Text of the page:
My hurdle has in the preferred embodiment a T-shaped counterweight member slidably engaging the base structure of the hurdle and telescopically engaging a cross structure of said hurdle, wherein spring biased lock means detachably connect the counterweight member and cross structure whereby adjustment of the counterweight can rapidly and easily be effected, in a definite and predetermined relationship to adjustment in height of the cross bar of the hurdle.

Various other objects of the invention will be apparent from the following description taken in connection with the accompanying drawings wherein:

FIG, 1 is a perspective view of a hurdle incorporating my invention;

FIG. 2 is an enlarged sectional view taken along line 2-2 of FIG. l;

FIG. 3 is a sectional View taken along line 3 3 of FIG. 2; and

FIG. 4 is a horizontal sec-tion on an enlarged scale taken along line 4 4 of FIG. 1.

Referring to the drawings, FIG. l shows that the hurdle comprises a pair of tubular base members 9 and 11 held in parallel relation to one another primarily by a cross 3,394,932 Patented July 30, 1968 lCe member 13 which is rigidly secured at its ends to said base members. A first tubular guide element 14, whose purpose will be presently explained, is rigidly secured a-t one end to the central portion of the cross member 13. The cross bar 13 and guide element 14 can be considered as parts of a T-shaped cross structure.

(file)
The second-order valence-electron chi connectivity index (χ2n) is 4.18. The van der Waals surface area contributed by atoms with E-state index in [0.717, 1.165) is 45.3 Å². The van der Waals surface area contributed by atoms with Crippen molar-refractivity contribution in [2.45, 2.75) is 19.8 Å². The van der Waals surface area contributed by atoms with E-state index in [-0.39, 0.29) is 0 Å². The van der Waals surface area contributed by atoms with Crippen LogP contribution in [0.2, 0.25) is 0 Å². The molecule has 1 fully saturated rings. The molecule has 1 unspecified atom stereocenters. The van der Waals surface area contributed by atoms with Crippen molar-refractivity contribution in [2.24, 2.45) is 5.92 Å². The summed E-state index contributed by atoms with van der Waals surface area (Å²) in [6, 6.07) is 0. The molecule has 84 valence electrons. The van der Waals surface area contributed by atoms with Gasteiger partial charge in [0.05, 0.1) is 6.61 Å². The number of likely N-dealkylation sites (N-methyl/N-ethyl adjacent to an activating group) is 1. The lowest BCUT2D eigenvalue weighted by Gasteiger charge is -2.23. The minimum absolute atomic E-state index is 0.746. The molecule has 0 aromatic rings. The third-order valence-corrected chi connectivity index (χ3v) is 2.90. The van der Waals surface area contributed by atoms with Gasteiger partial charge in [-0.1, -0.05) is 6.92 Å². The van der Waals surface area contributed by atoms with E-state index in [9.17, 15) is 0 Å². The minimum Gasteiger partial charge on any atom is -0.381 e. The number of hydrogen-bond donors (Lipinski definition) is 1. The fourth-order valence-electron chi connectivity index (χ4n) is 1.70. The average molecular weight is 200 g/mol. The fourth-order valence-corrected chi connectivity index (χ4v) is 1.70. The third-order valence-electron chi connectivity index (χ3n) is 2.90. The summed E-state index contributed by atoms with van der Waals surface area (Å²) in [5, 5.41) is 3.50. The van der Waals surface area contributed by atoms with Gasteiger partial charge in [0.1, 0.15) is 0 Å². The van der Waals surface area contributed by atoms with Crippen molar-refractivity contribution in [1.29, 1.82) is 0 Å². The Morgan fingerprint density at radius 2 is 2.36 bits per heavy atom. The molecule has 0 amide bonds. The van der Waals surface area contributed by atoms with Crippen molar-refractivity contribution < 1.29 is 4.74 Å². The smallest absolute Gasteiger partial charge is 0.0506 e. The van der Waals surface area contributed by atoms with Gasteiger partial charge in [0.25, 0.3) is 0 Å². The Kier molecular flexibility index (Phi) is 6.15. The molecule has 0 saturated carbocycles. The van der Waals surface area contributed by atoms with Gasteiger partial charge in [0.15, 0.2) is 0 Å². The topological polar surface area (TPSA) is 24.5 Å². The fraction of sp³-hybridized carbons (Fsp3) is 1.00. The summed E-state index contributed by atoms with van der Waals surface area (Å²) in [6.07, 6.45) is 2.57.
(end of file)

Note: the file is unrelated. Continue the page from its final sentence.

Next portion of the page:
The base members are bent upwardly at 15 to provide parallel vertical tubular inner legs 17 and 19. A cross bar st-ructure 21 is provided for 4the hurdle and includes a cross bar 23 secured to the upper ends of a pair of outer legs 25 and 27 which telescope over inner legs 17 and 19 respectively. The outer legs 25 and 27 are rigidly joined intermediate the length thereof by a horizontal cross member 31. The cross bar structure 21 functions to maintain a parallel relation between inner legs 17 and 19, and thus also functions to aid the cross bar 13 in maintaining a parallel relation between the base members 9 and 11.

The height of the cross bar structure 21 may be adjusted so that the cross bar 23 is at the proper official height for the particular event to take place. To achieve such adjustment, I provide a spring lock 41 (to be presently described in detail) for each of the inner legs 17 and 19, such locks adapted to selectively fit in a plurality of pairs of holes 43 (FIG. 4), 45 (FIG. l), 46 and 47. When the parts are adjusted so that the spring locks engage in the holes 43 (as shown) the cross bar is at 'the proper height for high school hurdle events; when they are in holes 45, the cross bar is at the proper height for collegiate intermediate hurdle events; and when they are in holes 47, the cross bar is at the proper height for collegiate high hurdle events. When the spring locks 41 are in the holes 46, the cross ba-r is at a proper level for special high school hurdle events.

As the height of the cross bar 23 is changed, obviously the tip-over or pull-over force of the hurdle will change; the higher the cross bar, the greater the effective vertical lever arm thereof, and thus the more effective is the pullover force applied to the cross bar.